Hoffman's Houston
Today's grammar lesson

The Harvey cleanup: That's not 'garbage' sitting in front of homes on flooded streets

Harvey cleanup: That's not 'garbage' in front of homes after the flood

Hurricane Harvey debris in Braes Heights neighborhood
Don't call this 'garbage.' Photo by Clifford Pugh

One man’s “garbage” is another man’s “debris” … if that other man is Harris County Engineer John Blount. I asked Blount, “When is the county going to pick up all the garbage sitting on lawns in front of people’s homes?”

I got the answer: The goal initially was by the end of the year. But the county is ahead of schedule.

Then I got a bonus grammar lesson: All that rotted, waterlogged wood and mattresses and dry wall and tables and chairs in front of homes isn’t "garbage." It’s "debris."

Here’s Blount's distinction and explanation.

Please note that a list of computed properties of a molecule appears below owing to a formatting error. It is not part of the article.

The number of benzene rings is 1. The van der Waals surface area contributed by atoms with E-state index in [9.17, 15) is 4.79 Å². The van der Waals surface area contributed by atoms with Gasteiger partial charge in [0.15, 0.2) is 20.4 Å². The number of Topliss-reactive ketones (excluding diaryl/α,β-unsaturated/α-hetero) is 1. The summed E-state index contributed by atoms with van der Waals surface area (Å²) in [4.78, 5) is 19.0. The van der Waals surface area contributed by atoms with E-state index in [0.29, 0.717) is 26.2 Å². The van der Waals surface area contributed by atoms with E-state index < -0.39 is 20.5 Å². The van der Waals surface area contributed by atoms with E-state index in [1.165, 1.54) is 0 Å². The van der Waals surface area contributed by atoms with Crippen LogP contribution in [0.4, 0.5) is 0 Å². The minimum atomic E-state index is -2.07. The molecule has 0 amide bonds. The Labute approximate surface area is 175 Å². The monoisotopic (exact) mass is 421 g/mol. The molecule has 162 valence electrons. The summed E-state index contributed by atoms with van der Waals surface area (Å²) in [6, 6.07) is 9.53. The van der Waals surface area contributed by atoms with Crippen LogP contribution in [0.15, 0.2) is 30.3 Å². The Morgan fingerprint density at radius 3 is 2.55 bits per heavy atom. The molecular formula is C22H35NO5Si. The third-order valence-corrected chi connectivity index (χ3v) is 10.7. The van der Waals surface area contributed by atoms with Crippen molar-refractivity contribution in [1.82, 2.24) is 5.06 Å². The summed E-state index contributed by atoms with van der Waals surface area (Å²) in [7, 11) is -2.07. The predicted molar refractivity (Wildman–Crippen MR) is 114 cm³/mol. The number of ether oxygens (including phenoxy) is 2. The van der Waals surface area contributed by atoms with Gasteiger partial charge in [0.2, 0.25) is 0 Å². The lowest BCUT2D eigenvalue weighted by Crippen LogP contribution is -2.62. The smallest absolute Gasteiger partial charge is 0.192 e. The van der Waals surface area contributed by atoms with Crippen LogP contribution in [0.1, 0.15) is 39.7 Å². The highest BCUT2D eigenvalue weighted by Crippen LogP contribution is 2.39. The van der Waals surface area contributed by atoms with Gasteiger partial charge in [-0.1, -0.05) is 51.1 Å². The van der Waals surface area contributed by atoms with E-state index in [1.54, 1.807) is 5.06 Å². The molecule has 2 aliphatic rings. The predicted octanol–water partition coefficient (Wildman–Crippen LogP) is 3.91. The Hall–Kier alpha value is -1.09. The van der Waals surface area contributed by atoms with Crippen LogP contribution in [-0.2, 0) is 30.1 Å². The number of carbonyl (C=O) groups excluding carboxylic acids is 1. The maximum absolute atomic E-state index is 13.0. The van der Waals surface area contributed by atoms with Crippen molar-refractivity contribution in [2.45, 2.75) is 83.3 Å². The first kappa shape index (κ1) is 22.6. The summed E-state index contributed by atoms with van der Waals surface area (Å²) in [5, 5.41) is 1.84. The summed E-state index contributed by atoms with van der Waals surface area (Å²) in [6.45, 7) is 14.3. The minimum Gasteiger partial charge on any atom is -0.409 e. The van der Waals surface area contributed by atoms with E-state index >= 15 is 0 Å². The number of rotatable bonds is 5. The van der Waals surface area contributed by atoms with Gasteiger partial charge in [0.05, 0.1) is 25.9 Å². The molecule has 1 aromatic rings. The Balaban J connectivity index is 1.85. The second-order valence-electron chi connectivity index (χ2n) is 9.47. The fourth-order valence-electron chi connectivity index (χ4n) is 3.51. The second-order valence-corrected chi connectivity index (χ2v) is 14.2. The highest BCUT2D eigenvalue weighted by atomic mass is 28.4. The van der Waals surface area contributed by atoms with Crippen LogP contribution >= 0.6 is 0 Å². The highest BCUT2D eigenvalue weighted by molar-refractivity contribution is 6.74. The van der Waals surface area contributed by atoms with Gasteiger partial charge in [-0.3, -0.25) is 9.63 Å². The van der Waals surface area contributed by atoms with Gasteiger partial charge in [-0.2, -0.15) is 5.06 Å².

“Debris refers to the remains of something destroyed, in our case, remains of a residence. Garbage refers to something discarded because it’s no longer wanted or needed. The technical difference is, what is the item composed of? And where can it be disposed?

“Debris is composed of inert, non-putrescible waste that degrades very slowly, or not at all – wood, sheetrock, carpet, etc. It can be disposed of at a TCEQ Class 4 landfill. Garbage contains items such as food waste, dead animals, and other putrescible, non-hazardous waste materials that decompose rapidly. Garbage is required to be disposed of in a TCEQ Class 1 landfill. 

“My old boss use to say, ‘after a week debris annoys, and garbage stinks.’ I hope that helps.”

OK, that clears up “garbage” and “debris.” I’ll get back to you next week on “putrescible.

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